4,306 research outputs found

    Hepatotrophic effect of insulin

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    The origin, hormonal nature, and action of hepatotrophic substances in portal venous blood

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    The hepatotrophic factors previously reported to be in splanchnic venous blood are pancreatic hormones and specifically insulin and glucagon. Of these, insulin is anabolic and glucagon is mainly catabolic but not exclusively so, since glucagon also has the anabolic effect of stimulating gluconeogenesis. The insulin glucagon relationship and the interrelationship of these hormones to others, such as epinephrine, in the moment to moment regulation of nutrient and hepatic homeostasis is a central fact of liver physiology that should reconcile a number of previously divergent opinions about portoprival syndromes, mechanisms of hepatic atrophy and hyperplasia, and the control of liver regeneration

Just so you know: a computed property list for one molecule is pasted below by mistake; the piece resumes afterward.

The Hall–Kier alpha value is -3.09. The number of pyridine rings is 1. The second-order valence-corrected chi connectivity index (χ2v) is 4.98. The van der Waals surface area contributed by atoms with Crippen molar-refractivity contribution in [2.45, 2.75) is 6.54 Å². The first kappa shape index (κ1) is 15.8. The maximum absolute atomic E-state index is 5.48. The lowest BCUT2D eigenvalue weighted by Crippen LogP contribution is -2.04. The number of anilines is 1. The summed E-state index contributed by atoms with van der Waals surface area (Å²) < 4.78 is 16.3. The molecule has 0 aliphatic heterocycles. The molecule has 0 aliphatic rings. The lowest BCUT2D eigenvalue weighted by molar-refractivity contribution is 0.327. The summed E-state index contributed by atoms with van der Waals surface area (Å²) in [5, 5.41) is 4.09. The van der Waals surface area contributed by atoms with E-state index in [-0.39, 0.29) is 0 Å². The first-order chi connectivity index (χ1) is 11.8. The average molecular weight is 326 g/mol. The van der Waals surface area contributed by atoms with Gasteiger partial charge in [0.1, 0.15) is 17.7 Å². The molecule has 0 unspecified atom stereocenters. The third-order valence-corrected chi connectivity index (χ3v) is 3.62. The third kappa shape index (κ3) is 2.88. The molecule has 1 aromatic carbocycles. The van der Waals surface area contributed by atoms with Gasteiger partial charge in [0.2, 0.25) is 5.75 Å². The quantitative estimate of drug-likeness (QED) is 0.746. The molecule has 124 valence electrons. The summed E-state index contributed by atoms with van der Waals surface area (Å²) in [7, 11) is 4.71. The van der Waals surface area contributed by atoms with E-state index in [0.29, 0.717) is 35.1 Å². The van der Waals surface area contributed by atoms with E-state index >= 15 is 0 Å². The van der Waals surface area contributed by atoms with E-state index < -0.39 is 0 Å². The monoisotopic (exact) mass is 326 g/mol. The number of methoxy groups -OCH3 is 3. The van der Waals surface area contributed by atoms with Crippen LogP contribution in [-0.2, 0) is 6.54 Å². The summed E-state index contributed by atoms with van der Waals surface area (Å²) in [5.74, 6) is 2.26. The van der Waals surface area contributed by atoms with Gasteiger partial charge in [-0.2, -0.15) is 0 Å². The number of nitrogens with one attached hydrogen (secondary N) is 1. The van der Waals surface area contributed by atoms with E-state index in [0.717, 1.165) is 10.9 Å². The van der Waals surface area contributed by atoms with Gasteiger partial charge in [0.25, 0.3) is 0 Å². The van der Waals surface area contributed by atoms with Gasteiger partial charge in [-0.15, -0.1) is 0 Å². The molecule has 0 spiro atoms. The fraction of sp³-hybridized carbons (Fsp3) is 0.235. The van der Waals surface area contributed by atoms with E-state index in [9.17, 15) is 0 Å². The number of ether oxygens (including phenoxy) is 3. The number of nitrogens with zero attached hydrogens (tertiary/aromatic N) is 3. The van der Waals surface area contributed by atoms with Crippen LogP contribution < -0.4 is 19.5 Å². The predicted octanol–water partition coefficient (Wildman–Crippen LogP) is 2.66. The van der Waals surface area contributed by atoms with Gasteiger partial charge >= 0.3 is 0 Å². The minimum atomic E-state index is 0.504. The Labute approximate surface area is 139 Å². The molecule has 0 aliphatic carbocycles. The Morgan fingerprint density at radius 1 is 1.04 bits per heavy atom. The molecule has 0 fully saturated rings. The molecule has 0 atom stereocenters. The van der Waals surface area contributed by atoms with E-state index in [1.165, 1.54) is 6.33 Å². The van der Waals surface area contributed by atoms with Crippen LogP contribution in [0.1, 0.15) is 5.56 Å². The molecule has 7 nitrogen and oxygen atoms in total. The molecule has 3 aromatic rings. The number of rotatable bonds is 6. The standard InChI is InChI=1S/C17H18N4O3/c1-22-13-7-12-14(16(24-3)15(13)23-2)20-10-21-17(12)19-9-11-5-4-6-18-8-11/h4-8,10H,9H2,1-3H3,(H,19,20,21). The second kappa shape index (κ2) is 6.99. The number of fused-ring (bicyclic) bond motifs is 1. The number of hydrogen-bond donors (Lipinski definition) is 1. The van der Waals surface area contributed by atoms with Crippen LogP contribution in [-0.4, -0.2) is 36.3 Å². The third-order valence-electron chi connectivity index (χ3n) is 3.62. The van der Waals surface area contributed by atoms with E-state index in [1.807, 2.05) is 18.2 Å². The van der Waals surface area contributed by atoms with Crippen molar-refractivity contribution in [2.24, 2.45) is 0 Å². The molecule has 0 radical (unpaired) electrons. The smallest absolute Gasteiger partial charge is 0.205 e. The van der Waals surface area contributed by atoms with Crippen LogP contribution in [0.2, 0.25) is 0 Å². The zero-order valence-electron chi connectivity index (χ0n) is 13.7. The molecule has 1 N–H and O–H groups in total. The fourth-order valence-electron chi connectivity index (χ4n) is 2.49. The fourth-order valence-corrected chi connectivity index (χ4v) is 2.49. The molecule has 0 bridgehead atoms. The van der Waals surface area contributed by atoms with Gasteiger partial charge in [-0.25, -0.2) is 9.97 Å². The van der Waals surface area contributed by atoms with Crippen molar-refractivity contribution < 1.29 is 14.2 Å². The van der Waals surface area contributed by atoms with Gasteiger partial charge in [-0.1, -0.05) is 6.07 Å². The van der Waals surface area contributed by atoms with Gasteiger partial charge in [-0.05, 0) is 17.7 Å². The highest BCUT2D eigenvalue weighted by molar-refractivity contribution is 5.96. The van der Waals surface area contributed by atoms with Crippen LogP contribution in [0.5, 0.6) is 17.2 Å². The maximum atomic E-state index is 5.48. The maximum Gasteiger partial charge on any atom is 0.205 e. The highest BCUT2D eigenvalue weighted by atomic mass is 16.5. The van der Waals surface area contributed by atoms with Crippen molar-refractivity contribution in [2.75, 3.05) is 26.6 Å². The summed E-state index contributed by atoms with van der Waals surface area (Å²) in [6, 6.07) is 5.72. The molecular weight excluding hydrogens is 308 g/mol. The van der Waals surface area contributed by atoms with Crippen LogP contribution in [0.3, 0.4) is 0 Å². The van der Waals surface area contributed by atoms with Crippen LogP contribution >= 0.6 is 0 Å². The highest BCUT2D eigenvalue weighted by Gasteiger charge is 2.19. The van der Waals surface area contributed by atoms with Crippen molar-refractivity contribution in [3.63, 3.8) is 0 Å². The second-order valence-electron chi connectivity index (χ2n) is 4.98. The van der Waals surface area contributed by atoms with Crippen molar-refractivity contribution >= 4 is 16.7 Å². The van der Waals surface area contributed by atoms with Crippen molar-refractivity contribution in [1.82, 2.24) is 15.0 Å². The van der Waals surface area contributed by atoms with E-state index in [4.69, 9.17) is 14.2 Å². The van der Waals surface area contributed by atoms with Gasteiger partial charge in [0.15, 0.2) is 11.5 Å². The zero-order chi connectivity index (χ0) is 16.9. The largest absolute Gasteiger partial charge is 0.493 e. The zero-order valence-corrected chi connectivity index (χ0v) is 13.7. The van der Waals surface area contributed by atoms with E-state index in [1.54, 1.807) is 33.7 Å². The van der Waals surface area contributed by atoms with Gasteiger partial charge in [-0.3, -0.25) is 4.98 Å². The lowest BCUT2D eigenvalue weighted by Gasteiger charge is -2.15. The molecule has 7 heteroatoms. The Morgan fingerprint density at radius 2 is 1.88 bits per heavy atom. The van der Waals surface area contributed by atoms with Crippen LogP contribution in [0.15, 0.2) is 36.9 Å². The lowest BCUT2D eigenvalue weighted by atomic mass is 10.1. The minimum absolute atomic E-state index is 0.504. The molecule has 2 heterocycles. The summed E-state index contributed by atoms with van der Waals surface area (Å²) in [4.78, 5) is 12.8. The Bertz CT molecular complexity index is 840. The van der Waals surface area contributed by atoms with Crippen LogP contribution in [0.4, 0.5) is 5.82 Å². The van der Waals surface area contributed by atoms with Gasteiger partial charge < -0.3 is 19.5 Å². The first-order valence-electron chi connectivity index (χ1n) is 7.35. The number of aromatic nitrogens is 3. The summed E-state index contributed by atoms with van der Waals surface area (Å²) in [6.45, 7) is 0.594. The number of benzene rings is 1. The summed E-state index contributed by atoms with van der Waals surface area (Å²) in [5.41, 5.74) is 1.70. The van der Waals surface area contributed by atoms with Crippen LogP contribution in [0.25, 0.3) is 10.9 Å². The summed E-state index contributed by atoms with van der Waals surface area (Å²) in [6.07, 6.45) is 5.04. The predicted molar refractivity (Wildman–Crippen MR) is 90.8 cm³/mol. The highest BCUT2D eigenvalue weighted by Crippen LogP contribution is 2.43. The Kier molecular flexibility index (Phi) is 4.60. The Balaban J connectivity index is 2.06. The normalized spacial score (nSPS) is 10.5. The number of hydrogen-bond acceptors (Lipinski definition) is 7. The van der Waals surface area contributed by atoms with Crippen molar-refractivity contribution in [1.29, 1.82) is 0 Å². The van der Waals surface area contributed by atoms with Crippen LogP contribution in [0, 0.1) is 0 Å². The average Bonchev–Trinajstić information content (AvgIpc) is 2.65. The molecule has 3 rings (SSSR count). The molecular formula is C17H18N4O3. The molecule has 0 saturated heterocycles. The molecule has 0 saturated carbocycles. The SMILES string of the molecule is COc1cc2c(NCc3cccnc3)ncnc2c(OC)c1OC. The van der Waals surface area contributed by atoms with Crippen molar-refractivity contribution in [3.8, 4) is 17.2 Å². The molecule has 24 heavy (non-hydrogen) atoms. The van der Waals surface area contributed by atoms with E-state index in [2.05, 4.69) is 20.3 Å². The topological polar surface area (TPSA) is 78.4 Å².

The effects of portacaval shunt upon hepatic cholesterol synthesis and cyclic AMP in dogs and baboons

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    Hepatic cholesterol synthesis, hepatic cyclic AMP, and portal and peripheral insulin and glucagon levels were investigated in nine dogs and three baboons after complete portacaval shunt. Cholesterol synthesis as measured with acetate incorporation was reduced in both species. Hepatic cyclic AMP increased in dogs. Changes in portal and systemic insulin were inconsistent, but hyper-glucagonemia occurred regularly. Diminished hepatic cholesterol synthesis is apparently one factor, although probably not the only one, in the antilipidemic effect of portacaval shunt. This altered cholesterol metabolism may be due to a change in the hormonal environment of the liver caused by portal diversion

    Grid Infrastructure for Domain Decomposition Methods in Computational ElectroMagnetics